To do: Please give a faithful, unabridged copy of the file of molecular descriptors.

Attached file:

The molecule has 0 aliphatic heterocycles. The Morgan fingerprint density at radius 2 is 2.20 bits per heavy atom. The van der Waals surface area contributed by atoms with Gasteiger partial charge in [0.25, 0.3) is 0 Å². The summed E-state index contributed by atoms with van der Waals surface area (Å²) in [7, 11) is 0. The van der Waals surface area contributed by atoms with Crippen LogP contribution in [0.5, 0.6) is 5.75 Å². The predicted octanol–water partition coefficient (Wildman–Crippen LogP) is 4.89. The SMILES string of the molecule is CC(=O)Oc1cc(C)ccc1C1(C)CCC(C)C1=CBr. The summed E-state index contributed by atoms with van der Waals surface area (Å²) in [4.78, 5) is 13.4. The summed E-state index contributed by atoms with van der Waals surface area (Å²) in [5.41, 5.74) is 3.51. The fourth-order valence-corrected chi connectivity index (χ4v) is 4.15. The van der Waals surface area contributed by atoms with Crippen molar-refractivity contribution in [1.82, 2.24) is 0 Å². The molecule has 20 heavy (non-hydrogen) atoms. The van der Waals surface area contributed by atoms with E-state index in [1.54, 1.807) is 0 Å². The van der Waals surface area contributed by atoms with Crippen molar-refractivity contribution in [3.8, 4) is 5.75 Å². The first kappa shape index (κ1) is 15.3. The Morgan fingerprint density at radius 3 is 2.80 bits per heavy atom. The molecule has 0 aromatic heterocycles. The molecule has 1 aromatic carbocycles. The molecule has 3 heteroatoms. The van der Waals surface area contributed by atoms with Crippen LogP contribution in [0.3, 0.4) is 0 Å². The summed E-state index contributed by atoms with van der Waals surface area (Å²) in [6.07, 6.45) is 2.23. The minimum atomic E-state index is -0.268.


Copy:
The molecule has 0 aliphatic heterocycles. The Morgan fingerprint density at radius 2 is 2.20 bits per heavy atom. The van der Waals surface area contributed by atoms with Gasteiger partial charge in [0.25, 0.3) is 0 Å². The summed E-state index contributed by atoms with van der Waals surface area (Å²) in [7, 11) is 0. The van der Waals surface area contributed by atoms with Crippen LogP contribution in [0.5, 0.6) is 5.75 Å². The predicted octanol–water partition coefficient (Wildman–Crippen LogP) is 4.89. The SMILES string of the molecule is CC(=O)Oc1cc(C)ccc1C1(C)CCC(C)C1=CBr. The summed E-state index contributed by atoms with van der Waals surface area (Å²) in [4.78, 5) is 13.4. The summed E-state index contributed by atoms with van der Waals surface area (Å²) in [5.41, 5.74) is 3.51. The fourth-order valence-corrected chi connectivity index (χ4v) is 4.15. The van der Waals surface area contributed by atoms with Crippen molar-refractivity contribution in [1.82, 2.24) is 0 Å². The molecule has 20 heavy (non-hydrogen) atoms. The van der Waals surface area contributed by atoms with E-state index in [1.54, 1.807) is 0 Å². The van der Waals surface area contributed by atoms with Crippen molar-refractivity contribution in [3.8, 4) is 5.75 Å². The first kappa shape index (κ1) is 15.3. The Morgan fingerprint density at radius 3 is 2.80 bits per heavy atom. The molecule has 0 aromatic heterocycles. The molecule has 1 aromatic carbocycles. The molecule has 3 heteroatoms. The van der Waals surface area contributed by atoms with Crippen LogP contribution in [0.3, 0.4) is 0 Å². The summed E-state index contributed by atoms with van der Waals surface area (Å²) in [6.07, 6.45) is 2.23. The minimum atomic E-state index is -0.268.